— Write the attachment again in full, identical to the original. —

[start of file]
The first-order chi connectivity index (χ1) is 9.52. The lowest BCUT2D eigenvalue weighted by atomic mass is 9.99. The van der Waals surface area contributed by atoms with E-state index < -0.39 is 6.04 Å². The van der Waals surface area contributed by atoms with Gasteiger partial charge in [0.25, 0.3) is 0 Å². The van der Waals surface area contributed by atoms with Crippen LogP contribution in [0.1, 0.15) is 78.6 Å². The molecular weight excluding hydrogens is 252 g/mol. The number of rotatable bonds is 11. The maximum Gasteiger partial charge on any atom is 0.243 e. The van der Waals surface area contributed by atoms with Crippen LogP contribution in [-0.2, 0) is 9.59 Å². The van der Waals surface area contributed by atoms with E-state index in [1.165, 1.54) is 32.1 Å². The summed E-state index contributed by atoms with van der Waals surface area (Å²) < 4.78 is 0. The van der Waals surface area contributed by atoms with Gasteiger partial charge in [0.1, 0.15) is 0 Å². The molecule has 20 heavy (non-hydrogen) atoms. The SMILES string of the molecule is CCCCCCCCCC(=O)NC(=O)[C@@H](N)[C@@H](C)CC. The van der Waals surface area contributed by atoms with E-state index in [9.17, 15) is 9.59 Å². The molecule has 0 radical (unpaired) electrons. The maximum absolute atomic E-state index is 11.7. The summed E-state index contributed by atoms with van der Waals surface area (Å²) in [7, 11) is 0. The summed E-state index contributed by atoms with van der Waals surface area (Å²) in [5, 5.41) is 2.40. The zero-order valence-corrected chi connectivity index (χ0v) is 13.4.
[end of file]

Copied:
The first-order chi connectivity index (χ1) is 9.52. The lowest BCUT2D eigenvalue weighted by atomic mass is 9.99. The van der Waals surface area contributed by atoms with E-state index < -0.39 is 6.04 Å². The van der Waals surface area contributed by atoms with Gasteiger partial charge in [0.25, 0.3) is 0 Å². The van der Waals surface area contributed by atoms with Crippen LogP contribution in [0.1, 0.15) is 78.6 Å². The molecular weight excluding hydrogens is 252 g/mol. The number of rotatable bonds is 11. The maximum Gasteiger partial charge on any atom is 0.243 e. The van der Waals surface area contributed by atoms with Crippen LogP contribution in [-0.2, 0) is 9.59 Å². The van der Waals surface area contributed by atoms with E-state index in [1.165, 1.54) is 32.1 Å². The summed E-state index contributed by atoms with van der Waals surface area (Å²) < 4.78 is 0. The van der Waals surface area contributed by atoms with Gasteiger partial charge in [0.1, 0.15) is 0 Å². The molecule has 20 heavy (non-hydrogen) atoms. The SMILES string of the molecule is CCCCCCCCCC(=O)NC(=O)[C@@H](N)[C@@H](C)CC. The van der Waals surface area contributed by atoms with E-state index in [9.17, 15) is 9.59 Å². The molecule has 0 radical (unpaired) electrons. The maximum absolute atomic E-state index is 11.7. The summed E-state index contributed by atoms with van der Waals surface area (Å²) in [7, 11) is 0. The summed E-state index contributed by atoms with van der Waals surface area (Å²) in [5, 5.41) is 2.40. The zero-order valence-corrected chi connectivity index (χ0v) is 13.4.